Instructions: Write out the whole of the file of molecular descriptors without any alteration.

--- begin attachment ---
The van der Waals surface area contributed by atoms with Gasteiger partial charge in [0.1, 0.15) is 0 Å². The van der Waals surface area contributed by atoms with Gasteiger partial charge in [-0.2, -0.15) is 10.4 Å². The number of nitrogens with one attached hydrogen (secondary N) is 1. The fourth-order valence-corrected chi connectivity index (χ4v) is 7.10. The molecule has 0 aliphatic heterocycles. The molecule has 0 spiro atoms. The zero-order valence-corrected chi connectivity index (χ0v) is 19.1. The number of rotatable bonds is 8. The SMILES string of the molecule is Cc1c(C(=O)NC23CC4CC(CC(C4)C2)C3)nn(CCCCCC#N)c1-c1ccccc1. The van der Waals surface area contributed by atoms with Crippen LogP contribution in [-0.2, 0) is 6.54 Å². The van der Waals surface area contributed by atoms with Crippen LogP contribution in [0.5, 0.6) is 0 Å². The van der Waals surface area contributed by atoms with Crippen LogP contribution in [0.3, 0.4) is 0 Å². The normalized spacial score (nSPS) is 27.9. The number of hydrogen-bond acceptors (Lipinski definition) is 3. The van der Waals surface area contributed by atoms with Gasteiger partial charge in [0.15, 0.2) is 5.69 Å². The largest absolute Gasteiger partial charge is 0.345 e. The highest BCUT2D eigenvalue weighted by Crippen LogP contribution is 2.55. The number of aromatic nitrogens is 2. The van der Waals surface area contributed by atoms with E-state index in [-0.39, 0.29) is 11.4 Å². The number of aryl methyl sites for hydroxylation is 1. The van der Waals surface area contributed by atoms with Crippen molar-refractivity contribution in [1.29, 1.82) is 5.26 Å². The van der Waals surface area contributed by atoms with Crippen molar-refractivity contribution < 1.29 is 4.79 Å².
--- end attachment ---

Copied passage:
The van der Waals surface area contributed by atoms with Gasteiger partial charge in [0.1, 0.15) is 0 Å². The van der Waals surface area contributed by atoms with Gasteiger partial charge in [-0.2, -0.15) is 10.4 Å². The number of nitrogens with one attached hydrogen (secondary N) is 1. The fourth-order valence-corrected chi connectivity index (χ4v) is 7.10. The molecule has 0 aliphatic heterocycles. The molecule has 0 spiro atoms. The zero-order valence-corrected chi connectivity index (χ0v) is 19.1. The number of rotatable bonds is 8. The SMILES string of the molecule is Cc1c(C(=O)NC23CC4CC(CC(C4)C2)C3)nn(CCCCCC#N)c1-c1ccccc1. The van der Waals surface area contributed by atoms with Crippen LogP contribution in [-0.2, 0) is 6.54 Å². The van der Waals surface area contributed by atoms with Crippen LogP contribution in [0.5, 0.6) is 0 Å². The van der Waals surface area contributed by atoms with Crippen LogP contribution in [0.3, 0.4) is 0 Å². The normalized spacial score (nSPS) is 27.9. The number of hydrogen-bond acceptors (Lipinski definition) is 3. The van der Waals surface area contributed by atoms with Gasteiger partial charge in [0.15, 0.2) is 5.69 Å². The largest absolute Gasteiger partial charge is 0.345 e. The highest BCUT2D eigenvalue weighted by Crippen LogP contribution is 2.55. The number of aromatic nitrogens is 2. The van der Waals surface area contributed by atoms with E-state index in [-0.39, 0.29) is 11.4 Å². The number of aryl methyl sites for hydroxylation is 1. The van der Waals surface area contributed by atoms with Crippen molar-refractivity contribution in [1.29, 1.82) is 5.26 Å². The van der Waals surface area contributed by atoms with Crippen molar-refractivity contribution < 1.29 is 4.79 Å².